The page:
Even though the IQ tests are the most basic ones, the news that an artificial brain can tackle them might give some people pause. Does this signal the rise of the machines? The neuroscientists working on the large-scale model simulation of the brain say this version is still pretty simple compared to the real deal, but it is valuable in helping us see and understand how our brains developed over time.
The artificial brain, built by neuroscientists and software engineers at the University of Waterloo in Canada, runs on a supercomputer, uses a 784 pixel digital eye for visual input and has a robot arm to draw responses. It even has a name — Spaun (Semantic Pointer Architecture Unified Network.
So far this sounds like your average robot scientists have been playing with. What makes this artificial brain different is that it's not constructed like a robot, but rather mimics the structure of a real brain. It has 2.5 million simulated neurons that were constructed to pattern the brain's cranial subsystems. This means the artificial brain has a prefrontal cortex, basal ganglia, and thalamus all wired together to work like the wiring of real thing.
The various sections of Spaun are designed the way scientists felt the real counterparts would work. The visual input from the eye is processed by the thalamus, data is stored in the neurons and the basal ganglia direct the appropriate portion of the brain to complete a task. The team designed the brain to perform its computation in the most physiologically accurate way — even simulating voltage spikes and neurotransmitters.
A basic example of the task or computation required of it is when nscientists flashing various numbers and letters at it. These are read by the Spaun's eye and then reads into memory. Another letter or symbol provides the instruction for the basic input (or memory) and then the robotic arm moves as directed.
Speaking of tasks, aside from controlling robot arms and passing IQ tests, just what can this artificial brain actually do? Is it going to take my job? Not yet; so far it only performs eight different tasks that range from copy drawing, counting, question answering and fluid reasoning.
Chris Eliasmith, who leads the research team at the University of Waterloo in Canada, explained to PopSci:
"These artificial brains don't actually do anything. They don't see, they don't remember, they don't recognize objects," he said. "They sit there and generate complex voltage patterns, but those complex voltage patterns aren't tied to behavior."What has the scientific team learned? Well, first they know that Spaun struggles to store more than a few numbers in its short-term memory. Bottom line, this artificial brain with 2.5 million neurons is actually fairly simple — but what is interesting is by getting it to process the simple tasks it does start to build more complex behavior by weaving the simpler tasks together.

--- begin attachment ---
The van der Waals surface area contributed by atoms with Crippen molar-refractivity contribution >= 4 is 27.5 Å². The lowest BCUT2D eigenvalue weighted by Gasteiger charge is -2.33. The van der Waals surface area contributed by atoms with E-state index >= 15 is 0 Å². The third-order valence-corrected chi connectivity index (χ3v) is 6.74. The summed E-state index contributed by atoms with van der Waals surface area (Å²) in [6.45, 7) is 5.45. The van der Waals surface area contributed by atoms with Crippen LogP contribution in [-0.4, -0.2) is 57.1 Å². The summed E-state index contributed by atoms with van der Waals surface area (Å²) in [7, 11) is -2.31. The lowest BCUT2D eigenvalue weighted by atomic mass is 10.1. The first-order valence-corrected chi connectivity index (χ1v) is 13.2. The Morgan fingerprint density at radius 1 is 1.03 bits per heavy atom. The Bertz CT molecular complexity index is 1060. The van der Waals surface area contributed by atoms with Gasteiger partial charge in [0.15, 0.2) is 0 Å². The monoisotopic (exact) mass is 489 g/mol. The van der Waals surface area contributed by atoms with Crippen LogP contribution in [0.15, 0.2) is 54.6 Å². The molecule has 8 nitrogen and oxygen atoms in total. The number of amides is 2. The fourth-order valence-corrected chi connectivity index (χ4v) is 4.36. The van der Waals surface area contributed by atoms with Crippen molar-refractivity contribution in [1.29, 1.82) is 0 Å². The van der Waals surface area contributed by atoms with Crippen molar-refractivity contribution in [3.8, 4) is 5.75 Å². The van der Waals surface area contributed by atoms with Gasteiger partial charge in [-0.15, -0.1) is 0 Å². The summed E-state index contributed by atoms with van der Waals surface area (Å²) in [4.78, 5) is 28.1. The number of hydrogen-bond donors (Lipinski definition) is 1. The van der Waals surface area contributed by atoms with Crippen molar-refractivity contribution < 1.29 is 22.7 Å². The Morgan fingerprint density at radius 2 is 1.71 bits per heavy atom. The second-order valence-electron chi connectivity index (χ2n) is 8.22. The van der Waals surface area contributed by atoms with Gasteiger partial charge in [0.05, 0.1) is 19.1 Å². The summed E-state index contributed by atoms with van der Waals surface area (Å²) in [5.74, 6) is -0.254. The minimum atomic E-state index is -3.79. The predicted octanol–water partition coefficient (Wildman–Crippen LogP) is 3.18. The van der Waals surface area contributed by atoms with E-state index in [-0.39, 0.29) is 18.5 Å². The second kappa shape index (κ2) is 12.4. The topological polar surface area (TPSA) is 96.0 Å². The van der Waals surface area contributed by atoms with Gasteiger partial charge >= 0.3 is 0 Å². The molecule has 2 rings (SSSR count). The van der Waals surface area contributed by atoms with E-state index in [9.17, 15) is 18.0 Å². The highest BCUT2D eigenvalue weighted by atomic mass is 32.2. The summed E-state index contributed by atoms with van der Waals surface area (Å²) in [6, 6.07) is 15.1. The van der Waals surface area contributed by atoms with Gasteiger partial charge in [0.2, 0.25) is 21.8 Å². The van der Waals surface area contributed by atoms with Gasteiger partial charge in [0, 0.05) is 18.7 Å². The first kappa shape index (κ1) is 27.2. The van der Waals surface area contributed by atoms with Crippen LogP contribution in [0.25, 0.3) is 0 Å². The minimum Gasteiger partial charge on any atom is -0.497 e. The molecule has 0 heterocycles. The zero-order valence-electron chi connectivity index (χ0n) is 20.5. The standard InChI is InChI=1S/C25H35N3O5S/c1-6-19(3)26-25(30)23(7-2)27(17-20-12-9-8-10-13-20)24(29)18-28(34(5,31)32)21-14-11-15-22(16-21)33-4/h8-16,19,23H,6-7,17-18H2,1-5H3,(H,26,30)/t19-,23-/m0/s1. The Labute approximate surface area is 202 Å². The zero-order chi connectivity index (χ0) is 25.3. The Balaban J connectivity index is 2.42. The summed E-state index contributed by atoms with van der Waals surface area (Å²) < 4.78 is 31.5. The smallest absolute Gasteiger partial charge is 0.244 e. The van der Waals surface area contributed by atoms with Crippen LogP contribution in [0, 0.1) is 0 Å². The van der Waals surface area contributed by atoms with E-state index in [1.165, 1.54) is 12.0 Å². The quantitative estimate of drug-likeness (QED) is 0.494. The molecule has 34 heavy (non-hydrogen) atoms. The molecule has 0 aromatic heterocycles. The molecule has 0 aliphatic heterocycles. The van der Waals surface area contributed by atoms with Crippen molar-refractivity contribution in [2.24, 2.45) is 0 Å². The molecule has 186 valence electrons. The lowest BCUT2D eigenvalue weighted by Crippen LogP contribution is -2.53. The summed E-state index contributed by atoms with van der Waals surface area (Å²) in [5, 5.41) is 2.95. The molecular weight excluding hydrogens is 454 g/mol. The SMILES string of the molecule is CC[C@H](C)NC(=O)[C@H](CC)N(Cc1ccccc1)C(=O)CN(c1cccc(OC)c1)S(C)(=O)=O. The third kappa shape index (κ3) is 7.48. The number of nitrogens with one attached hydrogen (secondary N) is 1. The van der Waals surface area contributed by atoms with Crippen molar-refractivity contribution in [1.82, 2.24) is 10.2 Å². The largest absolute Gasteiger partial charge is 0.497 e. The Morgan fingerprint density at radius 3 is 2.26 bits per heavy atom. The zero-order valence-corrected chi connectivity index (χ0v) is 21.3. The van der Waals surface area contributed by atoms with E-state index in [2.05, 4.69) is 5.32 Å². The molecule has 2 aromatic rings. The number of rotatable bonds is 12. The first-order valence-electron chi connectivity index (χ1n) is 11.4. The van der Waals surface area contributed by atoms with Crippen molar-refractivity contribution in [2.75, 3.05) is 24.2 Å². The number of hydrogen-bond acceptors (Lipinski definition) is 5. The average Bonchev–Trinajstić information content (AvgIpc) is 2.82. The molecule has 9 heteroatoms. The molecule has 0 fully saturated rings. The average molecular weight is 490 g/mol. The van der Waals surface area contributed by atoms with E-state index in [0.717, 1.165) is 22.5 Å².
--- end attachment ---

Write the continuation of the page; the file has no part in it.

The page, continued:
This is the behavior the scientists believe show how our brains may have developed over time.
What does the future hold for this giant artificial brain? The research team isn't finished with it just yet. They want to try to create "adaptive plasticity" in Spaun. This means developing the ability for the currently hardwired artificial brain to rewire its neurons and learn tasks by doing rather than being instructed. And in rewiring neurons, it implies the ability for the brain to "heal" itself — an area of significant study for those with brain injuries.
Eliasmith is working on a program where Spaun wouldn't be given specific instructions, just positive or negative feedback — in theory this would lead to the neurons adapting to finding strategies to complete its own tasks.
The research is interesting on its own, but it does have a larger purpose. Eliasmith tells PopSci: "It lets us understand how the brain, the biological substrate, and behavior relate. That's important for all sorts of health applications."
One example of this has Eliasmith working in reverse. In working with the artificial brain he also "killed" some of the synthetic neurons to see what happened. He was able tow watch how performance degraded — all of which could help scientists understand aging and disorders that attack the brain cells.
In testing he has "killed" synthetic neurons and watched performance degrade, which could provide an interesting insight into natural aging and degenerative disorders.
Interested in the development of the artificial brain? Well, there are a few ways to learn more. ExtremeTech has some additional videos that show how Spaun works. Or, if you are feeling very DIY, you can download the Spaun neural model for yourself (it's built on Nengo — a graphical open source software).
You just never know what you are going to find when you start tinkering with the brain — artificial or not.